Sunday, November 24, 2019 8:39AM - 8:52AM |
C34.00004: Suppression of the Rayleigh-Taylor instability in a confined geometry Samar Alqatari, Thomas Videbaek, Peko Hosoi, Irmgard Bischofberger We study the Rayleigh-Taylor instability of two miscible fluids in a Hele-Shaw geometry; confined in a thin gap, of size $b$, between two large flat plates. Using this geometry, we inject a fluid into another with a different density as to produce an unstable situation in which a heavy fluid initially resides above a layer of lighter fluid. Below a critical gap spacing, $b_c$, we find that no Rayleigh-Taylor fingers form despite the fluid density gradient that typically instigates the instability. We use simulations, validated by comparison with experiments, to determine $b_c$ as a function of the difference of fluid densities $\Delta\rho$, the viscosities $\eta$, and diffusivities $D$. We argue that this critical confinement scale is set by a competition between destabilizing buoyancy forces and stabilizing effects of viscosity and diffusion. An argument based on dimensional analysis gives scaling exponents consistent with the observed results, $b_c \sim (D\eta / g \Delta\rho)^{1/3}$. In addition to the critical gap, we measure the characteristic wavelength and onset time in this confined geometry and compare it to the theoretical predictions for the Rayleigh-Taylor instability in open space. [Preview Abstract] |
Sunday, November 24, 2019 8:52AM - 9:05AM |
C34.00005: Group theory analysis of early-time scale-dependent dynamics of the Rayleigh-Taylor instability with time varying acceleration Desmond L. Hill, Aklant K. Bhowmick, Dan V. Ilyin, Snezhana I. Abarzhi We consider the long-standing problem of Rayleigh-Taylor instability with variable acceleration, and focus on the early-time scale-dependent dynamics of an interface separating in-compressible ideal fluids of different densities subject to an acceleration being a power-law function of time for a spatially extended three-dimensional flow periodic in the plane normal to the acceleration with symmetry group p6mm. By employing group theory and scaling analysis, we discover two distinct sub-regimes of the early-time dynamics depending on the exponent of the acceleration power-law. The time scale and the early-time dynamics are set by the acceleration for exponents greater than (-2), and by the initial growth-rate (due to, e.g., initial conditions) for exponents smaller than (-2). At the exponent value (-2) a transition occurs from one sub-regime to the other with varying acceleration strength. For a broad range of the acceleration parameters, the instability growth rate is explicitly found, the dependence of the dynamics on the initial conditions is investigated, and theory benchmarks are elaborated. [Preview Abstract] |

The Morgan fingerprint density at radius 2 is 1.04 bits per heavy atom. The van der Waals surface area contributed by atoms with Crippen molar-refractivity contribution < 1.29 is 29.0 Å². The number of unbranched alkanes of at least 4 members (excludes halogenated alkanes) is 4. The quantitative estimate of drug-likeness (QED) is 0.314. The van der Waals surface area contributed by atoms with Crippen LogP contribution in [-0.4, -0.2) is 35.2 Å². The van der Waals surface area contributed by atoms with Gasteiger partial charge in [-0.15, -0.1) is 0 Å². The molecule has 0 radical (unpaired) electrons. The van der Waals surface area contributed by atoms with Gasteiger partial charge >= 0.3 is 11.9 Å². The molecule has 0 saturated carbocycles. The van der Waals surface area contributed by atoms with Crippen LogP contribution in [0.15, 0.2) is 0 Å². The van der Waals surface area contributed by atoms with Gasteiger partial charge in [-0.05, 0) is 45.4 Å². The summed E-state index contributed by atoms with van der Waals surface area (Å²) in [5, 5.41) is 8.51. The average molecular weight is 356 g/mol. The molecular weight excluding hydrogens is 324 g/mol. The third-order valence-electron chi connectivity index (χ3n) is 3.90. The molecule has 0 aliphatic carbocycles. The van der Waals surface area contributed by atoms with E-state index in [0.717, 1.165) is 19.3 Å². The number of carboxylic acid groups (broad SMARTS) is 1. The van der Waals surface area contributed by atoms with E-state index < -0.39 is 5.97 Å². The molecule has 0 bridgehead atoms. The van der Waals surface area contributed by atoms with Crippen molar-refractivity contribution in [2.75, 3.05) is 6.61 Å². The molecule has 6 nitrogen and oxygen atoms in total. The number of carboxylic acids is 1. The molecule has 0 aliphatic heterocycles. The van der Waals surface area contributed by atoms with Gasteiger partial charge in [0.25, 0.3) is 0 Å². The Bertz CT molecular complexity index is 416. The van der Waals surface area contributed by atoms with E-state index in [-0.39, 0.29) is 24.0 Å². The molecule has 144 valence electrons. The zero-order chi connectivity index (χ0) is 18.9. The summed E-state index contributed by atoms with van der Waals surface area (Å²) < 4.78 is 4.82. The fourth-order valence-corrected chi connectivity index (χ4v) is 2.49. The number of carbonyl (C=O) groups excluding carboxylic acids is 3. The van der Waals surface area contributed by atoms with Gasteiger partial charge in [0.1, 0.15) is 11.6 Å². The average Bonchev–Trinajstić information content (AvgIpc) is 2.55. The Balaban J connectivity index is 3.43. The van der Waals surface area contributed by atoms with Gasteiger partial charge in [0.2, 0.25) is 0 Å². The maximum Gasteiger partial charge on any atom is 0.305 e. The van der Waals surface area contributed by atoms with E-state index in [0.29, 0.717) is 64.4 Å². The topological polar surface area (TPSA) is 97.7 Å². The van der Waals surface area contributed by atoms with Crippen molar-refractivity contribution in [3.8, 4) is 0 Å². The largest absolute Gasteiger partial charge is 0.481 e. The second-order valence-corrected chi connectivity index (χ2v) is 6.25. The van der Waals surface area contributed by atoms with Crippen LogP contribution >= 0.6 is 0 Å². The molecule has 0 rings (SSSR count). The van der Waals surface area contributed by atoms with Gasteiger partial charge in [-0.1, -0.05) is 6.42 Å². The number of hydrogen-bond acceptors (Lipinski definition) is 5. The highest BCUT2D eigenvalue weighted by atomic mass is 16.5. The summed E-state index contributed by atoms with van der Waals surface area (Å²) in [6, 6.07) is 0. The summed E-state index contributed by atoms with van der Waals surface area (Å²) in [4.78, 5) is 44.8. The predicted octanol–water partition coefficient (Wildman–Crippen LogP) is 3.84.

Sunday, November 24, 2019 9:05AM - 9:18AM |
C34.00006: Rayleigh-Taylor Instability Between Unequally Stratified Layers Stuart Dalziel, Valentin Mouet While the classical Rayleigh-Taylor instability between two homogeneous incompressible layers continues to accelerate until the influence of boundaries become dominant, when the instability grows between two otherwise stably stratified layers, the initial growth is limited by the stratification and can be arrested before the instability reaches the boundaries. Here we study the intermediate case where one of the two layers is stably stratified and the other homogeneous, thus introducing an asymmetry where the instability grows into one layer without restriction, but is eventually arrested by the stratification in the other layer. Experimental measurements of the density and velocity fields show both similarities and differences compared with the two limiting cases in terms of both the evolution of the height of the mixing zone and the final stratification achieved. [Preview Abstract] |
Sunday, November 24, 2019 9:18AM - 9:31AM |
C34.00007: Optimal perturbations for linear stability of two fluid columns of different densities subject to gravity Aditya Prathama, Carlos Pantano We study the linear stability of a vertical interface separating two fluid columns of different densities under the influence of gravity. Initially, we assume quasi-steady state (QSSA) of the base flow and pose the problem as an eigenvalue problem. Subsequently, we carry out adjoint-based optimization of the most amplified eigenmode. This results in an initial condition that leads to the maximum growth of disturbances at a finite time. Preliminary results indicate that the perturbation energy of wave modes with small wave numbers may experience substantial transient growth prior to decaying asymptotically in time, despite infinitesimal assumption of the linearized problem. It is also found that the maximum growth rate is about one order of magnitude higher than that of the non-optimized case. The sensitivity of perturbation growth with respect to initial time, density, and viscosity ratios will be investigated. [Preview Abstract] |